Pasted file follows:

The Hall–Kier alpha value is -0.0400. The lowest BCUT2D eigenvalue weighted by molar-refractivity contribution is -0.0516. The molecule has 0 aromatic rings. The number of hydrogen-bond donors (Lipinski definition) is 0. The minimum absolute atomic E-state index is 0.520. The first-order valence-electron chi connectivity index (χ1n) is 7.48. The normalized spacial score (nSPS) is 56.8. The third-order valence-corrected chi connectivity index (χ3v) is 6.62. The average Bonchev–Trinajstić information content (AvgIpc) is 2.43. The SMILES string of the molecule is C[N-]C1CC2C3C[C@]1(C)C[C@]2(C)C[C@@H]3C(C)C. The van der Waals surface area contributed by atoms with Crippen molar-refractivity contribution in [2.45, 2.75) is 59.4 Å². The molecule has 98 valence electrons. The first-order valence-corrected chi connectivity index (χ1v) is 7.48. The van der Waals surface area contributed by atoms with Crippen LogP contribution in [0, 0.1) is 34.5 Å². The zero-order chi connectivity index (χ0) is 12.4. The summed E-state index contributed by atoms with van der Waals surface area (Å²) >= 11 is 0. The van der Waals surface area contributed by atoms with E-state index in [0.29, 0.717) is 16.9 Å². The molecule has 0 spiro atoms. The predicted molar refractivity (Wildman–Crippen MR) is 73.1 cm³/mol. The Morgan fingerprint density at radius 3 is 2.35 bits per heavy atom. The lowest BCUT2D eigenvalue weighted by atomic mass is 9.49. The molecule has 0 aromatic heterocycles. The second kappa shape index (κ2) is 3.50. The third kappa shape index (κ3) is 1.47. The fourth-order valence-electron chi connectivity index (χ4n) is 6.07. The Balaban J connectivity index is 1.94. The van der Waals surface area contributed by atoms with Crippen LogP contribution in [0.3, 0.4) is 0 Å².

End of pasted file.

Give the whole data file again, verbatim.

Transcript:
The Hall–Kier alpha value is -0.0400. The lowest BCUT2D eigenvalue weighted by molar-refractivity contribution is -0.0516. The molecule has 0 aromatic rings. The number of hydrogen-bond donors (Lipinski definition) is 0. The minimum absolute atomic E-state index is 0.520. The first-order valence-electron chi connectivity index (χ1n) is 7.48. The normalized spacial score (nSPS) is 56.8. The third-order valence-corrected chi connectivity index (χ3v) is 6.62. The average Bonchev–Trinajstić information content (AvgIpc) is 2.43. The SMILES string of the molecule is C[N-]C1CC2C3C[C@]1(C)C[C@]2(C)C[C@@H]3C(C)C. The van der Waals surface area contributed by atoms with Crippen molar-refractivity contribution in [2.45, 2.75) is 59.4 Å². The molecule has 98 valence electrons. The first-order valence-corrected chi connectivity index (χ1v) is 7.48. The van der Waals surface area contributed by atoms with Crippen LogP contribution in [0, 0.1) is 34.5 Å². The zero-order chi connectivity index (χ0) is 12.4. The summed E-state index contributed by atoms with van der Waals surface area (Å²) >= 11 is 0. The van der Waals surface area contributed by atoms with E-state index in [0.29, 0.717) is 16.9 Å². The molecule has 0 spiro atoms. The predicted molar refractivity (Wildman–Crippen MR) is 73.1 cm³/mol. The Morgan fingerprint density at radius 3 is 2.35 bits per heavy atom. The lowest BCUT2D eigenvalue weighted by atomic mass is 9.49. The molecule has 0 aromatic heterocycles. The second kappa shape index (κ2) is 3.50. The third kappa shape index (κ3) is 1.47. The fourth-order valence-electron chi connectivity index (χ4n) is 6.07. The Balaban J connectivity index is 1.94. The van der Waals surface area contributed by atoms with Crippen LogP contribution in [0.3, 0.4) is 0 Å².